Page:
While they have dense fur, their single-layered coat (no undercoat) should keep grooming minimal aside from occasional brushing to help with shedding.
Scottish Folds were discovered in 1961 in — you guessed it — Scotland. It all started with a cat with a gene mutation that causes folded ears.
Breeding these cats is controversial, as the gene can cause other health conditions such as bone and cartilage abnormalities. Besides their trademark ears, Scottish Folds are also known for their round heads and eyes.
They weigh between 6 and 13 pounds and can be between 8 and 10 inches tall, making them on the smaller side compared to other breeds. This is helpful when you’re living in an already cramped living space.
Scottish Folds have an interactive nature and need toys that provide mental stimulation. And if you need to leave them alone during the day, they’ll appreciate another pet to keep them company.
Scottish Folds have a dense coat and are known to shed frequently, but regular brushing will help you keep on top of it.
The Devon Rex breed comes from England where it originated in the 1950s. These cats have a distinctive appearance with large pointed ears and big eyes with slender bodies. They’re affectionately compared to aliens or elves.
This petite breed only weighs between 6 and 9 pounds and averages around 10–12 inches tall. Their small package makes them great for tight living spaces like an apartment.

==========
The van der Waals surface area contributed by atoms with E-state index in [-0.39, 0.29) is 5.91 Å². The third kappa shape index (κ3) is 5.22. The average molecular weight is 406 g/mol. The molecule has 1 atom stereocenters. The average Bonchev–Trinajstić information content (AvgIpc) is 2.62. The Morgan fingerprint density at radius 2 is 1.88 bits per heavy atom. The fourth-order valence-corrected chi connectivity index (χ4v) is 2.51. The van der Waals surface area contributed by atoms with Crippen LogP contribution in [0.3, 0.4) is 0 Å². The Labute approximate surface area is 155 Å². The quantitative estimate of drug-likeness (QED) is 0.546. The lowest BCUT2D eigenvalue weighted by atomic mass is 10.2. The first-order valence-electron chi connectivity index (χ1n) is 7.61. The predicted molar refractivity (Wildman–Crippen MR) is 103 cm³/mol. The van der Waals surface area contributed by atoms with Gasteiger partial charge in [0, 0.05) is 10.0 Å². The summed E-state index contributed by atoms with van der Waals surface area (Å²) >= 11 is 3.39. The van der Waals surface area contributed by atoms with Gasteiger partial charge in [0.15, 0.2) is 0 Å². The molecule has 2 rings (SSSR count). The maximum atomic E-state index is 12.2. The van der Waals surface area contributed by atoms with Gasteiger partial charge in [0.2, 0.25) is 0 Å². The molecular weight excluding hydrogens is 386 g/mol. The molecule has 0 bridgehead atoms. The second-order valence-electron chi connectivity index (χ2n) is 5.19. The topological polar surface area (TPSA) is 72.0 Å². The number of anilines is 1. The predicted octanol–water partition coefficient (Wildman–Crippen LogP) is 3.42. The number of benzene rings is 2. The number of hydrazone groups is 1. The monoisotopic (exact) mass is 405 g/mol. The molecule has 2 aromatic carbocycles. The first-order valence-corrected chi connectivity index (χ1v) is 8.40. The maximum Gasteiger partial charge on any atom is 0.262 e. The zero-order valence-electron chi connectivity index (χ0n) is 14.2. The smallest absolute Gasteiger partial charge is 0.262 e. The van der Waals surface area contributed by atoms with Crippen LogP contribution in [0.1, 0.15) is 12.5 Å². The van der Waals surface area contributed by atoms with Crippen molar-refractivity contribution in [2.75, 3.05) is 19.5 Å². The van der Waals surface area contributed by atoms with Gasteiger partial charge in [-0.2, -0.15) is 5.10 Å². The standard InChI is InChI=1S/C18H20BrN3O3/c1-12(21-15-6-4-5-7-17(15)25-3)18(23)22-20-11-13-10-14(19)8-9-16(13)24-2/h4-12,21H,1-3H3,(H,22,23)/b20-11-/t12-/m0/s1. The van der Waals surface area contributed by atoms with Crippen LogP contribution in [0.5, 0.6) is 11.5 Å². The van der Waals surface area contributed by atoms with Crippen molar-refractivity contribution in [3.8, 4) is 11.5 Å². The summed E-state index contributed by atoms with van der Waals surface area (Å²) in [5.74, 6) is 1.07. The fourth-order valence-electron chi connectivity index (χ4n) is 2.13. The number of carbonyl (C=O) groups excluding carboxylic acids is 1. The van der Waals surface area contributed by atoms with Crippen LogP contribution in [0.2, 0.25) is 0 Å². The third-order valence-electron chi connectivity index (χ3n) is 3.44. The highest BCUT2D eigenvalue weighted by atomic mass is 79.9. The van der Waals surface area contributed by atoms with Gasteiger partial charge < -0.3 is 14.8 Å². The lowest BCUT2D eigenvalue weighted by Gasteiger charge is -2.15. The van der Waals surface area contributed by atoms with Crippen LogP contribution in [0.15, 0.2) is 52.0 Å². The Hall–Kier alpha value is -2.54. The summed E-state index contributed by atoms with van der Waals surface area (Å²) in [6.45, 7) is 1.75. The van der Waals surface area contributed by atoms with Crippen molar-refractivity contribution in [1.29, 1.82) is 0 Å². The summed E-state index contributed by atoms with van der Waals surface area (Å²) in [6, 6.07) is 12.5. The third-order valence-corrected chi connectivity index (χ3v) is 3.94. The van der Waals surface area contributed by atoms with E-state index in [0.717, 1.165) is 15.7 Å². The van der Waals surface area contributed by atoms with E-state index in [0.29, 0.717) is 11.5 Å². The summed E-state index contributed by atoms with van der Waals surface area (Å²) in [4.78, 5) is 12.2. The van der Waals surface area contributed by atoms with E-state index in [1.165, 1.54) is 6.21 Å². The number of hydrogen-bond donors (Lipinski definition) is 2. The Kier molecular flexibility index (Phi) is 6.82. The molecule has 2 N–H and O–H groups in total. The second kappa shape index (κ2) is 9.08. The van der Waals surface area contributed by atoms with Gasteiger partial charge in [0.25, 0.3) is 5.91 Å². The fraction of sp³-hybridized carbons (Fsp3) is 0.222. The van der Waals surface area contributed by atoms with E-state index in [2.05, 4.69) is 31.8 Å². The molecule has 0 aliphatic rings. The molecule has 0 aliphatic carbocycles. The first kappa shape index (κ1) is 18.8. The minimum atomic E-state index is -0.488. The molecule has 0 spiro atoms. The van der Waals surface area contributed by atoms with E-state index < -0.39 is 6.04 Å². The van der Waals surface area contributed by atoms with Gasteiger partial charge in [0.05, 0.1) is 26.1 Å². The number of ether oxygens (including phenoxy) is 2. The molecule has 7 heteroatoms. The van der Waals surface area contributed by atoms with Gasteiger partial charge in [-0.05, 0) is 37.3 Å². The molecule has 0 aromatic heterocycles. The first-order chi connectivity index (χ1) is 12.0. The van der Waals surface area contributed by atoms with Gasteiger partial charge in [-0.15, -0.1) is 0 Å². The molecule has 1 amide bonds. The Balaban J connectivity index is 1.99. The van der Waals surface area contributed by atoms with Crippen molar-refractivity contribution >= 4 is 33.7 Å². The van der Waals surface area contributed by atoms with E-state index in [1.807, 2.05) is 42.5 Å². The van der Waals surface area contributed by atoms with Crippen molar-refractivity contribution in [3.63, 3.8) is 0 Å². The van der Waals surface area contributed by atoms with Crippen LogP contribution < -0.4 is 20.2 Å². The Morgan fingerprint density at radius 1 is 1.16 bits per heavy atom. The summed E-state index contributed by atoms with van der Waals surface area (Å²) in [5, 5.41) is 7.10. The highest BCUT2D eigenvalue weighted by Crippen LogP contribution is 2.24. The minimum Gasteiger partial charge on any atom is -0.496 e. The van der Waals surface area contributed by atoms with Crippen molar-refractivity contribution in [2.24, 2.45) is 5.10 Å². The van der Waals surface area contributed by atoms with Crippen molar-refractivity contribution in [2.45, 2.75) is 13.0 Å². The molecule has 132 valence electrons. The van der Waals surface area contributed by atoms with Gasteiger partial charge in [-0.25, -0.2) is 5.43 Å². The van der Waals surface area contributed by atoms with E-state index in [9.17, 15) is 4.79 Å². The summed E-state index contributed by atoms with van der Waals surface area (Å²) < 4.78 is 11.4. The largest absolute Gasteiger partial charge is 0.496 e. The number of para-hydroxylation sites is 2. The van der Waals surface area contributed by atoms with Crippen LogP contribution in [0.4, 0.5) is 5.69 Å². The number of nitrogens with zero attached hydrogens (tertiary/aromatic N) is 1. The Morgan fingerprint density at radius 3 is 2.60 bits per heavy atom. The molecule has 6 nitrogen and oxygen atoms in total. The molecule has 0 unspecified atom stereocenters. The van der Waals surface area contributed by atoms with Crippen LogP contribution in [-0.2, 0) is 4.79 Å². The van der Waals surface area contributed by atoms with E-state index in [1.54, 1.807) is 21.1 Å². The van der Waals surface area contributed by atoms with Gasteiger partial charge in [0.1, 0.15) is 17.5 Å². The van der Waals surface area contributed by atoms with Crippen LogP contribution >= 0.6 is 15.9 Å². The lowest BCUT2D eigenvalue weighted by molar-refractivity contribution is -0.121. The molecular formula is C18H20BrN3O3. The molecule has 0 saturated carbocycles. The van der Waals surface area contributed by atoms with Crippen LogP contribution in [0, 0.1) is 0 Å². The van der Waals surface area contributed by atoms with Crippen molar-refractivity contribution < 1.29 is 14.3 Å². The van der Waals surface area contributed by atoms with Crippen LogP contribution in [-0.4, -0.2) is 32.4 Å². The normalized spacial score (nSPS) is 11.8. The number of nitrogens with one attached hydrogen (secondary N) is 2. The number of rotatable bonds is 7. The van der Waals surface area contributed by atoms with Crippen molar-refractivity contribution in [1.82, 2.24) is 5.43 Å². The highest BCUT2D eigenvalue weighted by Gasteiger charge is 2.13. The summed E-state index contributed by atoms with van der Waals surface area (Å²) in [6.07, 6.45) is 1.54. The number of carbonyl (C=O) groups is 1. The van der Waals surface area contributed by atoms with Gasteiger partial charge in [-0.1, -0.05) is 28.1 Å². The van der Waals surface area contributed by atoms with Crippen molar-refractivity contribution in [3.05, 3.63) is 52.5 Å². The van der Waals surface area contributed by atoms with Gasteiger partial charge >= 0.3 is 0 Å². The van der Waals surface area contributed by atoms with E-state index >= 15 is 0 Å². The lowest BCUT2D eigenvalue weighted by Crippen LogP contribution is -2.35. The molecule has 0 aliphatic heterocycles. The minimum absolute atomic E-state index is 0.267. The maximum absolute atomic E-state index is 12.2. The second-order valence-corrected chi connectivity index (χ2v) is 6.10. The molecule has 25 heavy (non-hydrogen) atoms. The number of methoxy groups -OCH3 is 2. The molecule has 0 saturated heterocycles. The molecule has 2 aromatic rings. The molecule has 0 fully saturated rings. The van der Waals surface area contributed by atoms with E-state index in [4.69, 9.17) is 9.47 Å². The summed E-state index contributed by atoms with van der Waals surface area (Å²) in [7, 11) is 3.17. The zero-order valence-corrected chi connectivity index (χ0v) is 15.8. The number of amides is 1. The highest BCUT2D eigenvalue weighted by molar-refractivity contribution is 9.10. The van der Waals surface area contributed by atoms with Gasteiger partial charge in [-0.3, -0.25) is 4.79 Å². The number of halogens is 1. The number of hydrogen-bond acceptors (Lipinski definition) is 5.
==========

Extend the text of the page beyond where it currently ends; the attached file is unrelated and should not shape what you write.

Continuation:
The Devon Rex is an active breed that loves lots of attention. They’re social creatures and will want to be in the same room as you. While they can be left alone for a few hours, make sure they have plenty of stimulation to keep them busy while you’re away. Scratching posts and interactive toys are great options for higher-energy breeds like this.
They have fine, short hair that requires minimal grooming. If you do brush your Devon Rex, make sure you use a soft brush or a damp rag to avoid damaging their sensitive skin.
The American shorthair is an American breed with European origins. It’s believed they arrived in the country with settlers in the 1600s known simply as the ‘domestic shorthair’ and evolved over time. It became the American shorthair in 1966.
These strong cats have wide-set eyes, round heads, and dense coats. American shorthairs come in a wide range of colors and patterns, though they’re commonly known for the stark tabby coloring seen above.
They can weigh between 8 and 15 pounds, with a height of 8 to 10 inches — in other words, they’re an average medium-sized breed.
American shorthairs like being around people. They’re happy living with singles, couples, or families and are typically gentle and docile. These cats often spend their days lounging and sleeping, making them very suitable for an apartment.